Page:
Department of Chemical and Biological Engineering, A207 Engineering Quadrangle, Princeton University, Princeton
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Department of Molecular Biology, Princeton University, Princeton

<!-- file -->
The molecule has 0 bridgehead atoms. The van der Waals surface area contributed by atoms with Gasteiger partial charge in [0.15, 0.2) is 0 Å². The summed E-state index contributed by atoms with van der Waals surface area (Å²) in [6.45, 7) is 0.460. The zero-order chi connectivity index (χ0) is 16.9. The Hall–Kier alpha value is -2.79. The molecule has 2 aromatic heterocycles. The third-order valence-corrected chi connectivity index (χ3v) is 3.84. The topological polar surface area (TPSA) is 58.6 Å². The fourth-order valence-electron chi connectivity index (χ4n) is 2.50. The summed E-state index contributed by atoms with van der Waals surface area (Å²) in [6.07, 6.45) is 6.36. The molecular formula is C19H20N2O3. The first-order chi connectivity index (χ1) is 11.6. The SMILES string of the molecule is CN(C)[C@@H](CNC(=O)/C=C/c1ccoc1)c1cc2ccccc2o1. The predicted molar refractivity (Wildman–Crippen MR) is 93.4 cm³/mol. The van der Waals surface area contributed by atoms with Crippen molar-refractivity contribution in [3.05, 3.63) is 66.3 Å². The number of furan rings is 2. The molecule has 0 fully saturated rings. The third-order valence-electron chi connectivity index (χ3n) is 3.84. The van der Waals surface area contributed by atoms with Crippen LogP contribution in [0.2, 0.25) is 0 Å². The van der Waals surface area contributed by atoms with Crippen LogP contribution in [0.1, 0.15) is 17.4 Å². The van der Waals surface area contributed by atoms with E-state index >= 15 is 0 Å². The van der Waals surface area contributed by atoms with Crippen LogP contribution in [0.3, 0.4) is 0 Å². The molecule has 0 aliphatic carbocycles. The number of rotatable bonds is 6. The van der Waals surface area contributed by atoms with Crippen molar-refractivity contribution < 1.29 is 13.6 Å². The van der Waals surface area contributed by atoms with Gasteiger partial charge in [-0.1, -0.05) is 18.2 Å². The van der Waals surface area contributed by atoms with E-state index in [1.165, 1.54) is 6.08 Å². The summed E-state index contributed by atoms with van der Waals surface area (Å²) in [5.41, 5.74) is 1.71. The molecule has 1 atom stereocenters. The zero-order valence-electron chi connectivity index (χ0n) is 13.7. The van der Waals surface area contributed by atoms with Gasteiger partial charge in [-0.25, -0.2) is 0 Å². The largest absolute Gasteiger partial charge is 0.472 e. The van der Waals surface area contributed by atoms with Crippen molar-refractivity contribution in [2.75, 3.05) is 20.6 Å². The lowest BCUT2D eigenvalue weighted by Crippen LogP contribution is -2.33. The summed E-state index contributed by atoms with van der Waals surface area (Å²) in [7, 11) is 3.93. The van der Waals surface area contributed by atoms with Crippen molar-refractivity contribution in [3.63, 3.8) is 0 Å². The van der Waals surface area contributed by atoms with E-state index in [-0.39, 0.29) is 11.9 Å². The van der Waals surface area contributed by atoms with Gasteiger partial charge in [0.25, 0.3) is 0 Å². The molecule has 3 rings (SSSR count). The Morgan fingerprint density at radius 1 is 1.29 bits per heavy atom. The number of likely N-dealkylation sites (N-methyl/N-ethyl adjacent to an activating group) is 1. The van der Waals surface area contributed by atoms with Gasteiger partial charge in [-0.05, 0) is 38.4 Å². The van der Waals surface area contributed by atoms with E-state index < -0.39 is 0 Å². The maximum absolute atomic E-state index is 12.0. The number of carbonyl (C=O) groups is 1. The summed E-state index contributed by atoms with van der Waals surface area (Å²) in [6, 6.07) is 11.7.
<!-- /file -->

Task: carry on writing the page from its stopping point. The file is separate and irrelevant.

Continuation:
Members of the Bcl-2 family of proteins have opposing roles in programmed cell death; family members can play either pro-apoptotic or anti-apoptotic roles. Heterodimeric interactions between pro-apoptotic and anti-apoptotic members of the Bcl-2 family are critical for the regulation of apoptosis and are important targets for cancer therapeutics. Bcl-2 family interactions are mediated by the highly-conserved BH3 domain, corresponding to a single amphipathic α-helix, which binds in a hydrophobic cleft of its Bcl-2 family interaction partner. Here, using a high-throughput peptide-protein interaction assay based on bacterial cell surface display and flow cytometry, we present quantitative data for a near-complete set of 17 BH3 domains from the human genome binding to each of the 5 anti-apoptotic Bcl-2 family members. Biophysical insights into the affinity and specificity of these interactions are provided by analysis of the interactome data. In addition we carried out a truncation study of the Bim BH3 domain to define the core residues responsible for anti-apoptotic protein binding. The interactome data from this study has implications both in basic research on apoptosis and in the design of peptidic cancer therapeutics.
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